An Ariadne to Hear, See and Savor: Strauss Opera By Lyric Opera Of Chicago

United StatesUnited States Richard Strauss, Ariadne auf Naxos: Soloists, Lyric Opera of Chicago, Sir Andrew Davis (conductor), Civic Opera House, Chicago. 19.11.2011 (JLZ)


Prima Donna/Ariadne: Amber Wagner
Zerbinetta: Anna Christy
Composer: Alice Coote
Tenor/Bacchus: Brandon Jovanovich
Music Master: Eike Wilm Schulte
Harlequin: Matthew Worth
Brigella: René Barbera
Truffaldino: Wilbur Pauley
Scaramuccio: James Kryshak


Conductor: Sir Andrew Davis
Original Production: Nicolas Joël
Stage Director: John Cox
Set and Costume Designer: Robert Perdziola
Costume Designer: Terese Wadden
Lighting Designer: Duane Schuler

After a long absence, Lyric Opera of Chicago brought back Richard Strauss’s Ariadne auf Naxos in a well-cast revival, in the familiar 1916 revision of the original 1912 score. Strauss deals with the vicissitudes of mounting an opera and the consequences when a patron commissions both an opera seria and a comic work, and then requests that the two pieces be performed not sequentially, but simultaneously. The interaction between the two casts – the comic troupe and the opera stars – never fails to entertain, and conductor Sir Andrew Davis succeeds with his superb direction. From the downbeat of the prologue Davis set a clear and vibrant tone that continued throughout this masterful performance, with fine orchestral blend and balance, and the string sound was particularly nuanced. Davis brought out the stylistic differences between the transparent timbres of the comic troupe, and the darker ones of the opera seria.

he cast was excellent, featuring Ryan Opera Center alumna Amber Wagner singing the title role as if it were composed for her. Wagner’s tone and clarity of expression formed the backbone of an outstanding performance. While the clear upper notes of her range delighted the audience, her mid- and low-range notes were even, and just as satisfying. And as she endured the intervention of the comedians poking fun at her, she showed considerable acting skill as well.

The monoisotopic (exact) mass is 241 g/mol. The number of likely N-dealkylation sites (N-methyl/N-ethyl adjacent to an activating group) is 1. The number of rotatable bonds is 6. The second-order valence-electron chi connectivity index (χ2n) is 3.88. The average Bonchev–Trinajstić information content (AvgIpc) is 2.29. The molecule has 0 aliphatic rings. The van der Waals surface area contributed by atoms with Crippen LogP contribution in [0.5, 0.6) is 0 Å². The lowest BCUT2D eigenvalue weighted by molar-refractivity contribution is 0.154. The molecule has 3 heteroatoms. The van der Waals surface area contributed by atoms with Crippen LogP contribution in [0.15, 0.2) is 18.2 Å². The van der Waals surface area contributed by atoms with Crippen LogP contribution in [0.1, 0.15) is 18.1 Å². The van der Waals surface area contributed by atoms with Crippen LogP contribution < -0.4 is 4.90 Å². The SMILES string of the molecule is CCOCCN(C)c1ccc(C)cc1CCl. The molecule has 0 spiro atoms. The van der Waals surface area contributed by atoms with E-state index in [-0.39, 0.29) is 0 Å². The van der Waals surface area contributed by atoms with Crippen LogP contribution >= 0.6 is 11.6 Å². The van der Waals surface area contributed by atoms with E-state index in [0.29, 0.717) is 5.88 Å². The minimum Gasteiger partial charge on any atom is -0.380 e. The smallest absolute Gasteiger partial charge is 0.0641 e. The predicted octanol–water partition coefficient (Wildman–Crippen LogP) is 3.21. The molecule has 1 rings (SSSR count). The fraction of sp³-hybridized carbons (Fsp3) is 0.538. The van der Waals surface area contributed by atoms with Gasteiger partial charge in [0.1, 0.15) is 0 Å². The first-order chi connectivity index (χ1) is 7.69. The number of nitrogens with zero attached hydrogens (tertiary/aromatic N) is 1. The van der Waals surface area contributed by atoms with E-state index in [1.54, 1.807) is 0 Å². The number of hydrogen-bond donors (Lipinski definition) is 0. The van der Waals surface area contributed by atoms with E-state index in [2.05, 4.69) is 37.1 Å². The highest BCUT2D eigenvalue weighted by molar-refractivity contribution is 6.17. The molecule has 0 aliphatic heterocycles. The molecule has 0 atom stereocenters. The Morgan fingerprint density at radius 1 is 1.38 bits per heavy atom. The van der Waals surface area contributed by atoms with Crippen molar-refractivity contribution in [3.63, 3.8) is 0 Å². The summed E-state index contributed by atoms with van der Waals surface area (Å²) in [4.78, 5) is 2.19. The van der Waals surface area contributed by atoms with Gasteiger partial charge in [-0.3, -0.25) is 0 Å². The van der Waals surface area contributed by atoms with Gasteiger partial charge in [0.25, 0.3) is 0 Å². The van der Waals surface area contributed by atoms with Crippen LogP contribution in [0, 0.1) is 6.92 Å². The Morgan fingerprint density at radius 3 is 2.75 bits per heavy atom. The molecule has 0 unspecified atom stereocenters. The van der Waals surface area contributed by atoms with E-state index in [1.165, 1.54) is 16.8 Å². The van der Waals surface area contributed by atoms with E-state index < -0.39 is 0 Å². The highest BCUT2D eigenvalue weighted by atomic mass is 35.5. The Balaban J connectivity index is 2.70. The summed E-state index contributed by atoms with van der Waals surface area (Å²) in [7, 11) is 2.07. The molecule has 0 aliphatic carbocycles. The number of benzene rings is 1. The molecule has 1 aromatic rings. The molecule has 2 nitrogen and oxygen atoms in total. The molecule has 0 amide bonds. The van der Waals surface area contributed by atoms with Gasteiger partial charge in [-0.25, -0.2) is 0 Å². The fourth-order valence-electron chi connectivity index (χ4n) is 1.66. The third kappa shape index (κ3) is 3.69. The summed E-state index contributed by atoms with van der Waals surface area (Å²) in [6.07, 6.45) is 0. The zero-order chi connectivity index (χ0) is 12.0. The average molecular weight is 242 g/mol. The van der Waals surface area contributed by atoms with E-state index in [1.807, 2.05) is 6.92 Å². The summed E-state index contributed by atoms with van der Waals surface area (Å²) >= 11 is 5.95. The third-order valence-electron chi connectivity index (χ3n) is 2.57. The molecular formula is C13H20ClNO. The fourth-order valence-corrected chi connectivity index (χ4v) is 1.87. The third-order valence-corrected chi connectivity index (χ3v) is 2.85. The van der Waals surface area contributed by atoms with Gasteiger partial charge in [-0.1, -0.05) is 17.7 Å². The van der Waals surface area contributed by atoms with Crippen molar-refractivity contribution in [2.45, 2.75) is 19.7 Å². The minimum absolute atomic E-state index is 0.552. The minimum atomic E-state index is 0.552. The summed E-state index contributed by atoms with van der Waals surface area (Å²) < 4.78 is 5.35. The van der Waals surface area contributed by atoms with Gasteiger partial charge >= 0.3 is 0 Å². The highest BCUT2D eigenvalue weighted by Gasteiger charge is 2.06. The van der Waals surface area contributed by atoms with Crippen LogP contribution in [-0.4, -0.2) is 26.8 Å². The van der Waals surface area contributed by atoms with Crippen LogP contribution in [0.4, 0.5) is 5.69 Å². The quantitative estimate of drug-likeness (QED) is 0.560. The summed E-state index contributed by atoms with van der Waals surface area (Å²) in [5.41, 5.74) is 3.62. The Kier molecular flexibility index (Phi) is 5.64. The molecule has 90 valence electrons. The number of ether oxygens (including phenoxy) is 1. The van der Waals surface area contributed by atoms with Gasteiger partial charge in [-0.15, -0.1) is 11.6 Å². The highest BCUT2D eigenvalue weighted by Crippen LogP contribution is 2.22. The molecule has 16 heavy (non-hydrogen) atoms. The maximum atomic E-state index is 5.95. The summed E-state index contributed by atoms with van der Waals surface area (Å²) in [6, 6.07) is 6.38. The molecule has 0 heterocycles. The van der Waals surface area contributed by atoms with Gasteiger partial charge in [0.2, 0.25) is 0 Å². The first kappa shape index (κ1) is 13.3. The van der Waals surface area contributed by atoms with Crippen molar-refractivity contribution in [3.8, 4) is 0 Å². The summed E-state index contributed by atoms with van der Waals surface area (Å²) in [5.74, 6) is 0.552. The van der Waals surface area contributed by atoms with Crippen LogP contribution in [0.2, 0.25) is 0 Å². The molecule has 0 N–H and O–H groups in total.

As Zerbinetta, Anna Christy also brought great facility in both acting and singing. The famous aria “Großmächtige Prinzessin” was delivered with the surety required and a winning insight into Zerbinetta’s personality. Nicely even and audible throughout, her passages in the uppermost register were particularly secure, sounding effortless. Her quintet with the comedians, “Die Dame gibt mit trübem Sinn,” had the musical strength needed, as did the final appearance of the comedians, where Zerbinetta has the final comment: “Kommt der neue Gott gegangen, hingegeben sind wir stumm!”

Brandon Jovanovich gave an exciting, commanding performance as Bacchus. He handled the challenging entrance with perfect high notes, continuing with burnished sound that was always appealing – never strident or harsh – culminating in the final duet, “Du schönes Wesen.” Here, when it becomes clear that the god Ariadne implores is not Hermes (to lead her to death) but Bacchus (to take her with him to the heavens), Jovanovich and Wagner concluded the opera vibrantly.

In the trouser role of the composer, Alice Coote gave a stylish performance, using intelligent phrasing, inflection and dynamics, and delivered the famous passage “Musik ist eine heilige Kunst” exquisitely. When the composer faces an impending disaster, Coote expressed the apprehension beautifully, and the enthusiastic applause she received at the end of the prologue was well earned. Last season, Coote’s fine mezzo merited attention as Dejanira in the Lyric’s production of Hercules, and here she was even more impressive.

The other roles were well cast, with baritone Matthew Worth making his Lyric debut as Harlekin, and bringing out details not always heard. Likewise, Eike Wilm Schulte was persuasive as the music master, with his exemplary phrasing and diction making the supertitles superfluous. Nili Riemer (Naiad), Kiri Deonarine (Echo) and Jamie Barton (Dryad) created a tight ensemble accompanying Ariadne, led by Barton’s silvery tone. And in keeping with her name, Echo was placed above the stage – a nice touch.

The production itself is appealing, and particularly effective near the end, when scene rotates between the presentation of “Ariadne” onstage and the antics behind the scenes. In the end, the impact – of both music and drama – emerged powerfully. With a world-class cast conducted by Sir Andrew Davis, it is an Ariadne to hear, see and savor.

James L. Zychowicz